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- XCD KNIGHT
- Posts: 1393
- Joined: Wed Feb 11, 2015 11:25 am
- Location: New Hampshire
- Ski style: Bumps, trees, and steeps and long woodsy XC tours
- Favorite Skis: DH: Voile Objective and V6, Altai KOMs, XC: Gamme 54, Classy Woodies
- Favorite boots: T4, Alaska
- Occupation: Retro Rager-grouch
mike202 wrote: ↑
Mon Nov 11, 2019 6:15 pm
I am looking to purchase a pair of Ingstads. Do you guys suggest the waxless or waxable base? I'm in Montana- mostly dry snow and long climbs/long descents. Some rolling terrain. Do you have any recommendations for short and long skins? Mohair vs Nylon?
Mohair is way faster in almost every snow conditions. I have used my nylons a few times and every time wish I had just stuck with my mohairs, even in wet conditions. The nylons are incredibly grippy.
If you have consistently cold snow (less than 31) most of the time, I would go with WAX and learn to grip wax and use the X-Skins for the wet or spring days. I prefer a WAX ski over a non-wax and I've used my Asnes mohairs plenty here in New England on what would normally be a non-wax day to with little issue. Here in New England I could probably go 50/50 on which ski, but if your snow is dry and cold, WAX is the way to go, unless you absolutely don't want to deal with waxing. The Asnes waxless base is very nicely designed and doesn't overdo it.
- XCD KNIGHT
- Posts: 2294
- Joined: Thu Jan 01, 2015 7:20 pm
- Location: Stanley, New Brunswick, Canada
- Ski style: Nordic backcountry touring
- Favorite Skis: Asnes Ingstad BC; Asnes Gamme 54 BC; Asnes Storetind Carbon
- Favorite boots: Alpina Alaska; Scarpa T4
- Occupation: Forestry Professional
Instructor at Maritime College of Forest Technology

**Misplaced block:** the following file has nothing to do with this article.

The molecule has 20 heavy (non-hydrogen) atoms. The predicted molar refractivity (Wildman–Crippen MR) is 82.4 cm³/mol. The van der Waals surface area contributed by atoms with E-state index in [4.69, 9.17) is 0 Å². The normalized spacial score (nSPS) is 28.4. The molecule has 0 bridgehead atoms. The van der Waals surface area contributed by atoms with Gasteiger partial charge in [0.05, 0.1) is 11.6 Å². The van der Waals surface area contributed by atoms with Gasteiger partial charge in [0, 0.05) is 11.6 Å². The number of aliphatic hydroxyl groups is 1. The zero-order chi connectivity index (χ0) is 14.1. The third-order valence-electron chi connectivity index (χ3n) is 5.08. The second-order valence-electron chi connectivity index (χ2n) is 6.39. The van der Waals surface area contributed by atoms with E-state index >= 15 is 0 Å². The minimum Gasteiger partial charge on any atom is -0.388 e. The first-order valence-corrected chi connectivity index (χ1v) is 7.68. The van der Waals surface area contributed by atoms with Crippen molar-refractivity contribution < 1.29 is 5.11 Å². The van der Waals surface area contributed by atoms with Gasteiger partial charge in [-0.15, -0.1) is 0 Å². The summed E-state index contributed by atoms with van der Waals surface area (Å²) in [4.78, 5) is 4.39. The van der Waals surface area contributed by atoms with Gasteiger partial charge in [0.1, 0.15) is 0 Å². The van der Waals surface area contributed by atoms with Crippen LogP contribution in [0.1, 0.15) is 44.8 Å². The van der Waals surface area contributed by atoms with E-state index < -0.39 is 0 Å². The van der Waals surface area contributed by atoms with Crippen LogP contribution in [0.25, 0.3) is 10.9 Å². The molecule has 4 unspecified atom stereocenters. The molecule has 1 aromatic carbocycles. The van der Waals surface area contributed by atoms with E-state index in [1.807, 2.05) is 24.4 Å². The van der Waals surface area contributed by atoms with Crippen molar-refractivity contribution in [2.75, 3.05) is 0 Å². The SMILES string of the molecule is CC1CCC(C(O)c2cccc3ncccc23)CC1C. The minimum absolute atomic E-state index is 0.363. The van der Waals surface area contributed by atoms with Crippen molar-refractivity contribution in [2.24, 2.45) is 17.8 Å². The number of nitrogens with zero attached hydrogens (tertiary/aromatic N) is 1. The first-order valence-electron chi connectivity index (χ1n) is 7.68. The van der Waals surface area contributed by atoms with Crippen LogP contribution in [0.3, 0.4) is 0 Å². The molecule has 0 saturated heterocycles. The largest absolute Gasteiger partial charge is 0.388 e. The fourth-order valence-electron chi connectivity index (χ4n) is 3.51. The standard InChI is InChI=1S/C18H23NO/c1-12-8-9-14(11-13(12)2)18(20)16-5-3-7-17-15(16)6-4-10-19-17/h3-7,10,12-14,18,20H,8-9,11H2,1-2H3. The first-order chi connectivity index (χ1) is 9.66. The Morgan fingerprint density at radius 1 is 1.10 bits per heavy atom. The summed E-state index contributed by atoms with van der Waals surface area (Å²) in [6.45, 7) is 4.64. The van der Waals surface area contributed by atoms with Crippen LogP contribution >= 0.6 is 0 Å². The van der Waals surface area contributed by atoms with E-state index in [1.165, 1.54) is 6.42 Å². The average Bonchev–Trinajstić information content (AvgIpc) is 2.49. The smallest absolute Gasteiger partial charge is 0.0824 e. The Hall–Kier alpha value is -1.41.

Husband, father, farmer and logger
I second Woods' recommendation for the waxable Ingstad BC- especially if you have long periods of consistent cold, dry snow.
If you want to use this same ski on wet, consolidated spring snow- then you might consider the waxless version and grip wax it as well.
Last season I abandoned glide wax on even my waxless-scaled touring skis and have been using a hard grip wax as my base. I am thrilled with the results. It has GREATLY improved the performance of the ski in cold dry snow and they perform great in sping conditions- also saving me from fussing over trying to get glide wax just right when it is very cold and refrozen in the early morning, yet warm and wet in the afternoon. Our early spring nights are very cold- producing cold, icy refrozen snow in the morning, and warm wet snow in the afternoon sun.
I have one scaled ski left in my quiver to grip wax- my Altai Kom, and grip wax may just save it from being culled from my quiver.
Forgive my ramblings- many skiers have sneered at me for grip waxing my waxless touring skis, but it certainly works for my local skiing!
Cross-country AND down-hill skiing in the backcountry.
Unashamed to be a "cross-country type" and love skiing down-hill.
- XCD Guide
- Posts: 813
- Joined: Thu Nov 27, 2014 10:07 pm
>>Forgive my ramblings- many skiers have sneered at me for grip waxing my waxless touring skis, but it certainly works for my local skiing!
no sneering! this is following the teaching of "Pinnah" and many others. For Montana I would take waxing Ingstads all the way! Get a pair of mohair Xskins to "cover your bases" for all conditions. I've gone almost completely to waxing bases, I keep a trusty older pair of Sbound 78's for fishscale action on wet snow. They're perfect for yo-yoing turns on short laps in the spring, the one area where kicker skins aren't good.
The nylon skins are great for climbing & feel a lot like full skins, but much smaller & easier to carry. Putting them on & removing them is easier too. I suggest getting the widest nylon Xskin possible and maybe a narrower mohair one.
“The disciples are drawn to the high altars with magnetic certainty, knowing that a great Presence hovers over the ranges. You were within the portals of the temple....to enter the wilderness and seek, in the primal patterns of nature, a magical union with beauty”
1931 Ansel Adams